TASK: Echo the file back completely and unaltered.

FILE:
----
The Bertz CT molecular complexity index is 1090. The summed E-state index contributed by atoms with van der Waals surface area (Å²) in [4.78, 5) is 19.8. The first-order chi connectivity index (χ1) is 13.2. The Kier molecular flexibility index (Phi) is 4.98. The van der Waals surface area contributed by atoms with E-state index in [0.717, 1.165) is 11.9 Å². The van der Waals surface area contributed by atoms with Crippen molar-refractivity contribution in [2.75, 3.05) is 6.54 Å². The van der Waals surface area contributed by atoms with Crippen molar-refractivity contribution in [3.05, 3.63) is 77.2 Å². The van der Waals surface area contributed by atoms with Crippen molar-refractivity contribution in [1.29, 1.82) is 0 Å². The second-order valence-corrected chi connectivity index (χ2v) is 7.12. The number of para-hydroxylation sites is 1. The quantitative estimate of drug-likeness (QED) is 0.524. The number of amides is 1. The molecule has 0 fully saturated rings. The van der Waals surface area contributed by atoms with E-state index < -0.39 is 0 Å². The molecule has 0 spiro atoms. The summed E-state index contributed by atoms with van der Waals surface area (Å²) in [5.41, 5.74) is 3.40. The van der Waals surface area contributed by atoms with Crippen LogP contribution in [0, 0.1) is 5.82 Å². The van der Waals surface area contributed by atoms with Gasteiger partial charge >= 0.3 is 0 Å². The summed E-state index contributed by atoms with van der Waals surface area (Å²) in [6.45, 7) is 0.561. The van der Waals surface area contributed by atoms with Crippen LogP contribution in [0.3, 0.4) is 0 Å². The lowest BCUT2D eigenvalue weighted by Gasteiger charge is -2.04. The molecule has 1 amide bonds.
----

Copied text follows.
The Bertz CT molecular complexity index is 1090. The summed E-state index contributed by atoms with van der Waals surface area (Å²) in [4.78, 5) is 19.8. The first-order chi connectivity index (χ1) is 13.2. The Kier molecular flexibility index (Phi) is 4.98. The van der Waals surface area contributed by atoms with E-state index in [0.717, 1.165) is 11.9 Å². The van der Waals surface area contributed by atoms with Crippen molar-refractivity contribution in [2.75, 3.05) is 6.54 Å². The van der Waals surface area contributed by atoms with Crippen molar-refractivity contribution in [3.05, 3.63) is 77.2 Å². The van der Waals surface area contributed by atoms with Crippen molar-refractivity contribution in [1.29, 1.82) is 0 Å². The second-order valence-corrected chi connectivity index (χ2v) is 7.12. The number of para-hydroxylation sites is 1. The quantitative estimate of drug-likeness (QED) is 0.524. The number of amides is 1. The molecule has 0 fully saturated rings. The van der Waals surface area contributed by atoms with E-state index < -0.39 is 0 Å². The molecule has 0 spiro atoms. The summed E-state index contributed by atoms with van der Waals surface area (Å²) in [5.41, 5.74) is 3.40. The van der Waals surface area contributed by atoms with Crippen LogP contribution in [0, 0.1) is 5.82 Å². The van der Waals surface area contributed by atoms with Gasteiger partial charge >= 0.3 is 0 Å². The summed E-state index contributed by atoms with van der Waals surface area (Å²) in [6.45, 7) is 0.561. The van der Waals surface area contributed by atoms with Crippen LogP contribution in [0.3, 0.4) is 0 Å². The lowest BCUT2D eigenvalue weighted by Gasteiger charge is -2.04. The molecule has 1 amide bonds.